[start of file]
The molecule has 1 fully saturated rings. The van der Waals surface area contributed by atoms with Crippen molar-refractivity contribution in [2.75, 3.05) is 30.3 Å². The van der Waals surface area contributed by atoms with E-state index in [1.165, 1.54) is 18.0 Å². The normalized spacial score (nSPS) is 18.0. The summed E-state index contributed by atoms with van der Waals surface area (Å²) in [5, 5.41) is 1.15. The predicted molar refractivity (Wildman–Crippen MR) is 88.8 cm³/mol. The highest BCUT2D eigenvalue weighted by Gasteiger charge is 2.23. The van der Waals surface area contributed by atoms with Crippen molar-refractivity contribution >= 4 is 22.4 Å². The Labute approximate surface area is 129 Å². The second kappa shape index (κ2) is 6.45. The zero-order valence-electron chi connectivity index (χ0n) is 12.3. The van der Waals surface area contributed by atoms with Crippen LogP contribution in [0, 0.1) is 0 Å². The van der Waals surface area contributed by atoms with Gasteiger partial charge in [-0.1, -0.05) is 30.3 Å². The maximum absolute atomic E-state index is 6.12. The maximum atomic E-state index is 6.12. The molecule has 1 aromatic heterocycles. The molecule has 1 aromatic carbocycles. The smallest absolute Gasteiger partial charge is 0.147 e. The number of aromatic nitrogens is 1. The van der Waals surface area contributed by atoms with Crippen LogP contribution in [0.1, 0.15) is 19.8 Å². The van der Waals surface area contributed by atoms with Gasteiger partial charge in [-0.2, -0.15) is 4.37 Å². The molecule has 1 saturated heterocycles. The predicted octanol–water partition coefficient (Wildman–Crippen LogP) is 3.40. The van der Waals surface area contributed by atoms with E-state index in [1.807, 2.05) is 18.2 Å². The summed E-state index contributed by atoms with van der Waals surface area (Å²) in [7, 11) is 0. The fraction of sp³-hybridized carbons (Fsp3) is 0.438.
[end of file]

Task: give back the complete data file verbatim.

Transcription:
The molecule has 1 fully saturated rings. The van der Waals surface area contributed by atoms with Crippen molar-refractivity contribution in [2.75, 3.05) is 30.3 Å². The van der Waals surface area contributed by atoms with E-state index in [1.165, 1.54) is 18.0 Å². The normalized spacial score (nSPS) is 18.0. The summed E-state index contributed by atoms with van der Waals surface area (Å²) in [5, 5.41) is 1.15. The predicted molar refractivity (Wildman–Crippen MR) is 88.8 cm³/mol. The highest BCUT2D eigenvalue weighted by Gasteiger charge is 2.23. The van der Waals surface area contributed by atoms with Crippen molar-refractivity contribution >= 4 is 22.4 Å². The Labute approximate surface area is 129 Å². The second kappa shape index (κ2) is 6.45. The zero-order valence-electron chi connectivity index (χ0n) is 12.3. The van der Waals surface area contributed by atoms with Crippen LogP contribution in [0, 0.1) is 0 Å². The van der Waals surface area contributed by atoms with Gasteiger partial charge in [-0.1, -0.05) is 30.3 Å². The maximum absolute atomic E-state index is 6.12. The maximum atomic E-state index is 6.12. The molecule has 1 aromatic heterocycles. The molecule has 1 aromatic carbocycles. The smallest absolute Gasteiger partial charge is 0.147 e. The number of aromatic nitrogens is 1. The van der Waals surface area contributed by atoms with Crippen LogP contribution in [0.1, 0.15) is 19.8 Å². The van der Waals surface area contributed by atoms with Gasteiger partial charge in [-0.2, -0.15) is 4.37 Å². The molecule has 1 saturated heterocycles. The predicted octanol–water partition coefficient (Wildman–Crippen LogP) is 3.40. The van der Waals surface area contributed by atoms with E-state index in [1.807, 2.05) is 18.2 Å². The summed E-state index contributed by atoms with van der Waals surface area (Å²) in [7, 11) is 0. The fraction of sp³-hybridized carbons (Fsp3) is 0.438.